City Deal does not tackle failure to invest in infrastructure in longer term
However, why should the Aberdeen area be singled out for public largesse? The oil industry did extraordinarily well during the boom years, but wasn’t asked to make any extra contributions when Brent was selling for more than $100 a barrel. Now that the inevitable cyclical change has occurred, those who’ve made huge amounts of money appear to think that the less fortunate should bail them out. What about putting something aside for a rainy day?
As you say, there was no Plan B, but that’s no reason to press ahead now with what you rightly call “a gesture of intent”. Long-term decisions about infrastructure should be made after careful, objective consideration, not as a knee-jerk response to market fluctuations.
Granton Road, Edinburgh
It is rewarding to see the Tory and the SNP governments working hand in glove for the benefit of the North East (your report, 29 January). Perhaps we are better together after all?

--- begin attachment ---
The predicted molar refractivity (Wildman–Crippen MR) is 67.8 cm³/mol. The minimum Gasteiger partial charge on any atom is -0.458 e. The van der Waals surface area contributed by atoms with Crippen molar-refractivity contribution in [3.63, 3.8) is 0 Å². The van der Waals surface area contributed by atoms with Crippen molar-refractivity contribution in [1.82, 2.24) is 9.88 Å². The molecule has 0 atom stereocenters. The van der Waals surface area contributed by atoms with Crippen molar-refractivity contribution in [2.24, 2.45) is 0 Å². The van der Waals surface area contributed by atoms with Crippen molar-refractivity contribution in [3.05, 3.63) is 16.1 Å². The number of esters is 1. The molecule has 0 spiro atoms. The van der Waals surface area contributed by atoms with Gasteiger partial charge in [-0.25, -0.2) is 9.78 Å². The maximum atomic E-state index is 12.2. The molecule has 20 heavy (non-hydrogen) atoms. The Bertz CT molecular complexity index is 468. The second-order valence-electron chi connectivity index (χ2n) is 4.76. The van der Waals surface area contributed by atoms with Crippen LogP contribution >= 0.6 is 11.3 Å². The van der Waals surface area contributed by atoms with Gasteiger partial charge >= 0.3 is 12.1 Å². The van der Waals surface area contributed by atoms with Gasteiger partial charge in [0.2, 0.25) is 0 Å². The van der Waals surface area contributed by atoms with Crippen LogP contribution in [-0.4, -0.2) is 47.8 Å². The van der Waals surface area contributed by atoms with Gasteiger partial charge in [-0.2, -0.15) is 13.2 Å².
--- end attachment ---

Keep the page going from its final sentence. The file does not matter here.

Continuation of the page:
While the City Deal is recognition that there will be no “second oil boom” anytime soon, it will be a welcome boost to the Aberdeen economy. Nonetheless it is worth looking closely at what is being offered by Westminster and Holyrood.
Firstly it is notable that the £524 million of funding is not immediately available, but will be drip-fed up until 2025.
The bulk of the £254m provided by the SNP government will be used to upgrade the rail track at Montrose. Alex Salmond actually committed to this in March 2014. At that time the then First Minister said he would “actively take forward” the project.
It is also important to note that whilst the Scottish Government funding is welcome, the SNP is cutting local authority spending in Aberdeen and Aberdeenshire by £25m in this coming year alone.
Not only is the SNP presenting existing infrastructure commitments as new projects, Peter is being robbed to pay Paul.
(Dr) Scott Arthur
Buckstone Gardens, Edinburgh.